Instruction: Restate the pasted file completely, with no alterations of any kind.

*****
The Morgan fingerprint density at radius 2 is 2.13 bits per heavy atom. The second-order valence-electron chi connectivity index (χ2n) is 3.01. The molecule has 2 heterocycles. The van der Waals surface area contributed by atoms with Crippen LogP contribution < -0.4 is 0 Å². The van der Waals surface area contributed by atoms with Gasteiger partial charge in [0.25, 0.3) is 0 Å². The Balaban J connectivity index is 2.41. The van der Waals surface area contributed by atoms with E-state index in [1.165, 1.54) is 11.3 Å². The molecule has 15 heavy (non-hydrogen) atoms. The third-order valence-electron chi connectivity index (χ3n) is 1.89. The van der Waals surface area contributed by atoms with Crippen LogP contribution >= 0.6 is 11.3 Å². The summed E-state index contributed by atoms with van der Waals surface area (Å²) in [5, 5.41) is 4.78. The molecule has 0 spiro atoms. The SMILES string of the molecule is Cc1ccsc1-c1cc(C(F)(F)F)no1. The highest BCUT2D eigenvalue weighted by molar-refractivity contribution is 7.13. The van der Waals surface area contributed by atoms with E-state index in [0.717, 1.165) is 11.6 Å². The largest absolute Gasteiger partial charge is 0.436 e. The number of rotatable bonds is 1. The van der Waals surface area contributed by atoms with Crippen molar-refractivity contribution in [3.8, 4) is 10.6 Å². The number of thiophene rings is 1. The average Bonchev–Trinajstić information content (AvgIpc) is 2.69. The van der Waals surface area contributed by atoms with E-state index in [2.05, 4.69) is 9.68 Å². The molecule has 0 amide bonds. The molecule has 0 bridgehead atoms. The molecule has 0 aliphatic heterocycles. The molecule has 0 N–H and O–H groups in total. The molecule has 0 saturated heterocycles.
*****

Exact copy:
The Morgan fingerprint density at radius 2 is 2.13 bits per heavy atom. The second-order valence-electron chi connectivity index (χ2n) is 3.01. The molecule has 2 heterocycles. The van der Waals surface area contributed by atoms with Crippen LogP contribution < -0.4 is 0 Å². The van der Waals surface area contributed by atoms with Gasteiger partial charge in [0.25, 0.3) is 0 Å². The Balaban J connectivity index is 2.41. The van der Waals surface area contributed by atoms with E-state index in [1.165, 1.54) is 11.3 Å². The molecule has 15 heavy (non-hydrogen) atoms. The third-order valence-electron chi connectivity index (χ3n) is 1.89. The van der Waals surface area contributed by atoms with Crippen LogP contribution >= 0.6 is 11.3 Å². The summed E-state index contributed by atoms with van der Waals surface area (Å²) in [5, 5.41) is 4.78. The molecule has 0 spiro atoms. The SMILES string of the molecule is Cc1ccsc1-c1cc(C(F)(F)F)no1. The highest BCUT2D eigenvalue weighted by molar-refractivity contribution is 7.13. The van der Waals surface area contributed by atoms with E-state index in [0.717, 1.165) is 11.6 Å². The largest absolute Gasteiger partial charge is 0.436 e. The number of rotatable bonds is 1. The van der Waals surface area contributed by atoms with Crippen molar-refractivity contribution in [3.8, 4) is 10.6 Å². The number of thiophene rings is 1. The average Bonchev–Trinajstić information content (AvgIpc) is 2.69. The van der Waals surface area contributed by atoms with E-state index in [2.05, 4.69) is 9.68 Å². The molecule has 0 amide bonds. The molecule has 0 bridgehead atoms. The molecule has 0 aliphatic heterocycles. The molecule has 0 N–H and O–H groups in total. The molecule has 0 saturated heterocycles.